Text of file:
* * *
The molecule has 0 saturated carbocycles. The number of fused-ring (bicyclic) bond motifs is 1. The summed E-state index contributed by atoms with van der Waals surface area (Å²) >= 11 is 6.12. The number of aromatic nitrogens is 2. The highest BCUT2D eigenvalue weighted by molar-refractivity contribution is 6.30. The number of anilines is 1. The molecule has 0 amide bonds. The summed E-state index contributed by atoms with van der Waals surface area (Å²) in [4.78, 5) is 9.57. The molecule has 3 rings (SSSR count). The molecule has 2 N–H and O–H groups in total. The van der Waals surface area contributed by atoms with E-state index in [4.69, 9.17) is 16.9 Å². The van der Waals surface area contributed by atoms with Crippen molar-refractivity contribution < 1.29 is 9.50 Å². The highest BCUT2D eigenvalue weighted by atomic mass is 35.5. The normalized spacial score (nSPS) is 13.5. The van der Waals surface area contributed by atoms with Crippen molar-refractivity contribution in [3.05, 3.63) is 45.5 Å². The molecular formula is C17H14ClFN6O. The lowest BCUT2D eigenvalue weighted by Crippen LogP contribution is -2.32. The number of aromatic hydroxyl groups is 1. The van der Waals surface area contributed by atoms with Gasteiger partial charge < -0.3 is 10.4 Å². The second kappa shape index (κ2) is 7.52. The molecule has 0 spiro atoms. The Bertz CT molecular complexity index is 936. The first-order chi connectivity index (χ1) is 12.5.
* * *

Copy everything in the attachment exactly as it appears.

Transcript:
The molecule has 0 saturated carbocycles. The number of fused-ring (bicyclic) bond motifs is 1. The summed E-state index contributed by atoms with van der Waals surface area (Å²) >= 11 is 6.12. The number of aromatic nitrogens is 2. The highest BCUT2D eigenvalue weighted by molar-refractivity contribution is 6.30. The number of anilines is 1. The molecule has 0 amide bonds. The summed E-state index contributed by atoms with van der Waals surface area (Å²) in [4.78, 5) is 9.57. The molecule has 3 rings (SSSR count). The molecule has 2 N–H and O–H groups in total. The van der Waals surface area contributed by atoms with E-state index in [4.69, 9.17) is 16.9 Å². The van der Waals surface area contributed by atoms with Crippen molar-refractivity contribution < 1.29 is 9.50 Å². The highest BCUT2D eigenvalue weighted by atomic mass is 35.5. The normalized spacial score (nSPS) is 13.5. The van der Waals surface area contributed by atoms with Crippen molar-refractivity contribution in [3.05, 3.63) is 45.5 Å². The molecular formula is C17H14ClFN6O. The lowest BCUT2D eigenvalue weighted by Crippen LogP contribution is -2.32. The number of aromatic hydroxyl groups is 1. The van der Waals surface area contributed by atoms with Gasteiger partial charge < -0.3 is 10.4 Å². The second kappa shape index (κ2) is 7.52. The molecule has 0 spiro atoms. The Bertz CT molecular complexity index is 936. The first-order chi connectivity index (χ1) is 12.5.